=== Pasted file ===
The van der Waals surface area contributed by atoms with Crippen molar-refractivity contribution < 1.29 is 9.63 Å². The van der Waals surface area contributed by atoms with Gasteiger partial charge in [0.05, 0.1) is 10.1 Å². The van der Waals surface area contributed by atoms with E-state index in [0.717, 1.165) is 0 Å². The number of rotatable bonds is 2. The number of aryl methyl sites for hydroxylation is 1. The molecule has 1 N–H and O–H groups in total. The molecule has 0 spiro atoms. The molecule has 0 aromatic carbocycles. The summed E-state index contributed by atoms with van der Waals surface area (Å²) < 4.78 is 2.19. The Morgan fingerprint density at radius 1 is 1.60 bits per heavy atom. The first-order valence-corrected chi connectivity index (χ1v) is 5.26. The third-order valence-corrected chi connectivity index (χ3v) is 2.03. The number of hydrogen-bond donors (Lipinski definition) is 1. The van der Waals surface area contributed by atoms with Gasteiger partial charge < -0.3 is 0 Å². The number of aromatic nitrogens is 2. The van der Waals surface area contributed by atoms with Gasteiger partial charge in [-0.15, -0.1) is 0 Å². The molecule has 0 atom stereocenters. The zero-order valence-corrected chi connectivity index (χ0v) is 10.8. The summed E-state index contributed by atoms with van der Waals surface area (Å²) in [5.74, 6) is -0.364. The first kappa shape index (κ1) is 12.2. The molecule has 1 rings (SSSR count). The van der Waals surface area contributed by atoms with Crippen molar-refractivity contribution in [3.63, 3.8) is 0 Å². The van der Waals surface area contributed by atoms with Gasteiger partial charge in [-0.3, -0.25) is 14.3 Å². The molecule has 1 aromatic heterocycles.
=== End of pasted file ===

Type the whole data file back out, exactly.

The van der Waals surface area contributed by atoms with Crippen molar-refractivity contribution < 1.29 is 9.63 Å². The van der Waals surface area contributed by atoms with Gasteiger partial charge in [0.05, 0.1) is 10.1 Å². The van der Waals surface area contributed by atoms with E-state index in [0.717, 1.165) is 0 Å². The number of rotatable bonds is 2. The number of aryl methyl sites for hydroxylation is 1. The molecule has 1 N–H and O–H groups in total. The molecule has 0 spiro atoms. The molecule has 0 aromatic carbocycles. The summed E-state index contributed by atoms with van der Waals surface area (Å²) < 4.78 is 2.19. The Morgan fingerprint density at radius 1 is 1.60 bits per heavy atom. The first-order valence-corrected chi connectivity index (χ1v) is 5.26. The third-order valence-corrected chi connectivity index (χ3v) is 2.03. The number of hydrogen-bond donors (Lipinski definition) is 1. The van der Waals surface area contributed by atoms with Gasteiger partial charge < -0.3 is 0 Å². The number of aromatic nitrogens is 2. The van der Waals surface area contributed by atoms with Gasteiger partial charge in [-0.15, -0.1) is 0 Å². The molecule has 0 atom stereocenters. The zero-order valence-corrected chi connectivity index (χ0v) is 10.8. The summed E-state index contributed by atoms with van der Waals surface area (Å²) in [5.74, 6) is -0.364. The first kappa shape index (κ1) is 12.2. The molecule has 1 rings (SSSR count). The van der Waals surface area contributed by atoms with Crippen molar-refractivity contribution in [3.63, 3.8) is 0 Å². The van der Waals surface area contributed by atoms with Gasteiger partial charge in [-0.3, -0.25) is 14.3 Å². The molecule has 1 aromatic heterocycles.